So once you find the right spot to unload all your power, it's just learning the timing for un-weighting and paddling. Here's a pic of how much I un-weight catching swells.


I was going to try attach a video, but it's just too hard on this forum.

As for the board. There's a few things to take into consideration. When you are flying and everything is going well, the shorter, lighter and better balanced your board setup is the better. However, shorter boards don't paddle fast. So the catch 22 is, so have to get good at pump paddling, get stronger or ride a longer board. I've gone back and forth with sizes and still seem to default back to my trusty 120L 7'6". No matter what the weather throws at me, I am confident that I will get up if it's possible, and know I can limp home if needed. Flight is easy, the board is well balanced and feels super light on the fly. The Malolo board was one of the first ever foil boards. Back when the wings we were trying to DW on where much smaller, and required much faster paddle speeds to get up. Technically, it should still work fine, and I think most of your hurdles are resolvable with practice, but you may find you'll out grown it almost once you get flying. Maybe not?? THere is advantages to fast paddling speeds.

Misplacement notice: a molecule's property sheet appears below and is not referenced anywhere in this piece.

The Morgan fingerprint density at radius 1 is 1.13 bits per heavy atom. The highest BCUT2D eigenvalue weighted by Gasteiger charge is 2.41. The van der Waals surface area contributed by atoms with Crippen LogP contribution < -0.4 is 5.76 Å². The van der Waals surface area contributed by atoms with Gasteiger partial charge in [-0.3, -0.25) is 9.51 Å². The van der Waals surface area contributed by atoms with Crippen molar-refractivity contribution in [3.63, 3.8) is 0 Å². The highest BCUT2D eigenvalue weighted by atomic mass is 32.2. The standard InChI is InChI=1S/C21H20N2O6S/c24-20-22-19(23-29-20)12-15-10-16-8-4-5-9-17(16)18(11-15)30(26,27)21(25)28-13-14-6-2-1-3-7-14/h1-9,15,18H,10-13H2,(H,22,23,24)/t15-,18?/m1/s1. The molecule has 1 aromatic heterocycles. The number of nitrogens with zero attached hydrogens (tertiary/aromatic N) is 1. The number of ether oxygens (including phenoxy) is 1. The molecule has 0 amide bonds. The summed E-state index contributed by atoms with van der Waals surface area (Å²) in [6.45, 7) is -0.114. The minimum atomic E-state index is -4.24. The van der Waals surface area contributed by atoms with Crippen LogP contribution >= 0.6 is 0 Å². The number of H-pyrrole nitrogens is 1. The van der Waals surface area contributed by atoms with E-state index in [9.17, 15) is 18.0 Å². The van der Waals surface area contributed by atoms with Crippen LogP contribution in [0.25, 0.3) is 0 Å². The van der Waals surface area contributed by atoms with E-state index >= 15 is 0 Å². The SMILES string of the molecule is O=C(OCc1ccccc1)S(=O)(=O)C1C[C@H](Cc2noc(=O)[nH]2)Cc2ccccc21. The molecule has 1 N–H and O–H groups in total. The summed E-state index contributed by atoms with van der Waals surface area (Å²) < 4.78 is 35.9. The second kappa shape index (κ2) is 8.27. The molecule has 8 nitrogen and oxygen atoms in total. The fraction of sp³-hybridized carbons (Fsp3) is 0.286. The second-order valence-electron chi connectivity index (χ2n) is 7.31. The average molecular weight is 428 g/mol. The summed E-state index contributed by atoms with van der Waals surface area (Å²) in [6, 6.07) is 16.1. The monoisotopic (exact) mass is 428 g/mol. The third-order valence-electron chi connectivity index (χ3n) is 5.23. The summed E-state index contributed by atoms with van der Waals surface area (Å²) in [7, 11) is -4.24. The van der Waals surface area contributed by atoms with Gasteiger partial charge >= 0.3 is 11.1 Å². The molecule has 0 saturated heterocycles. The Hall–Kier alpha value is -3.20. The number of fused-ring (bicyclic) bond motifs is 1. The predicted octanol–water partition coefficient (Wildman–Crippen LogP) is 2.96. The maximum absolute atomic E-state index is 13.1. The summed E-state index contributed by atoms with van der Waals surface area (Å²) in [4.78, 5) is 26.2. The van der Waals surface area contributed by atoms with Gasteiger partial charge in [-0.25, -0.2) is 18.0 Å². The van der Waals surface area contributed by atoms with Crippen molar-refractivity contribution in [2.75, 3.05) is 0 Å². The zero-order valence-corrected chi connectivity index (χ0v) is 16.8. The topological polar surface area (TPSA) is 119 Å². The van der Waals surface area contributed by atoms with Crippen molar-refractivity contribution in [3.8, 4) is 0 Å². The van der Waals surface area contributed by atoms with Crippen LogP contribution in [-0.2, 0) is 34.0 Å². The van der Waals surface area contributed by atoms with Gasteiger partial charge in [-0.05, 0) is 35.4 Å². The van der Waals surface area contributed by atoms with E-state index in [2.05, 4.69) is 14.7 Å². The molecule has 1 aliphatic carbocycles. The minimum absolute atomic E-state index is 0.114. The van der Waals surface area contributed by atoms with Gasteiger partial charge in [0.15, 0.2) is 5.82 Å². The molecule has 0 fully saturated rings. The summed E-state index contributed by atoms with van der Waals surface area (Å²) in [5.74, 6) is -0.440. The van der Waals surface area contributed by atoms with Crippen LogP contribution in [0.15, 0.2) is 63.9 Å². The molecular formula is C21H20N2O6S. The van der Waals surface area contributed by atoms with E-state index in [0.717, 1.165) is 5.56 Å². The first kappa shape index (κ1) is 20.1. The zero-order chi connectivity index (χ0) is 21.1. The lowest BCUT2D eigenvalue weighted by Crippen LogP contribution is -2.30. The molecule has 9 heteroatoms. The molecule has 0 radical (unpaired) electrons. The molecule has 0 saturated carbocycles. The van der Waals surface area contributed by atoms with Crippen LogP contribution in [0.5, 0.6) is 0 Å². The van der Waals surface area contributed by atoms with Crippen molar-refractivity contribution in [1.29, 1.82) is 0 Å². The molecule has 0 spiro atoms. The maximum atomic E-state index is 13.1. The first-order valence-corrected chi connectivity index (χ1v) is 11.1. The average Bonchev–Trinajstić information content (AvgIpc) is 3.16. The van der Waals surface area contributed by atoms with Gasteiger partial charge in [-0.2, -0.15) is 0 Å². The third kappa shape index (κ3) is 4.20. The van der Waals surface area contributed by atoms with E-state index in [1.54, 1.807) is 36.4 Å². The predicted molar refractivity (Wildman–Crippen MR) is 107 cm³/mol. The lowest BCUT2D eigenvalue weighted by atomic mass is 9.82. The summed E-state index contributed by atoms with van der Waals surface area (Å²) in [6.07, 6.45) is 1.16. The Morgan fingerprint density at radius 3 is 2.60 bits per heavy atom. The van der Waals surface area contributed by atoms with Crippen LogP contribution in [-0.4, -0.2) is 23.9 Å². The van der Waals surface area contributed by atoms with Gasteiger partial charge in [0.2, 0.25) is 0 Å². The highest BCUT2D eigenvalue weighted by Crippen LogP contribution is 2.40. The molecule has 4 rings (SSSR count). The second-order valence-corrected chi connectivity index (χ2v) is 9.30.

Just keep going, don't get turned off. Once you get it, you'll know. And it's awesome.

Ride safe,

JB

Scotty Mac
SA, 1838 posts
8 Feb 2019 2:31PM
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I tried a few different boards and agree with JB. Unless your a fly weight 7'6" is a really the optimal size for a first dwonwind foil board to make it easy to learn. Its all about the method and timing!

8 Feb 2019 3:45PM
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The one thing we all agree on is that it's 80% technique & 20% fitness but a couple of my mates & myself are all downwinding on 6'5 JL Flying V's with GoFoil M280's on the lake runs or the M200 in the ocean... (plus we're all over the age of 50 & 80-90kg)
The key as JB pointed out is not to wear yourself out on the wrong bumps... also the windier the better to get you started until you dial in your technique...
Even over in Hawaii everyone told me in the start that it will take 6-10 good downwinders for it all to click... I was lucky by my 5th it came together...
Then you just have to relax & enjoy the glide....It's worth it :)

colas
3082 posts
8 Feb 2019 1:58PM
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Windgenuity said..
I was going to try attach a video, but it's just too hard on this forum.


Just upload them to Youtube or Vimeo, and paste the URL in this forum, and they will automatically be inserted properly.

glennc
NSW, 140 posts
8 Feb 2019 8:19PM
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Select to expand quote
Windgenuity said..
As Trav has mentioned. DW foiling is not initially easy. there's so much technique involved. But it is worth every second of punishment you go through.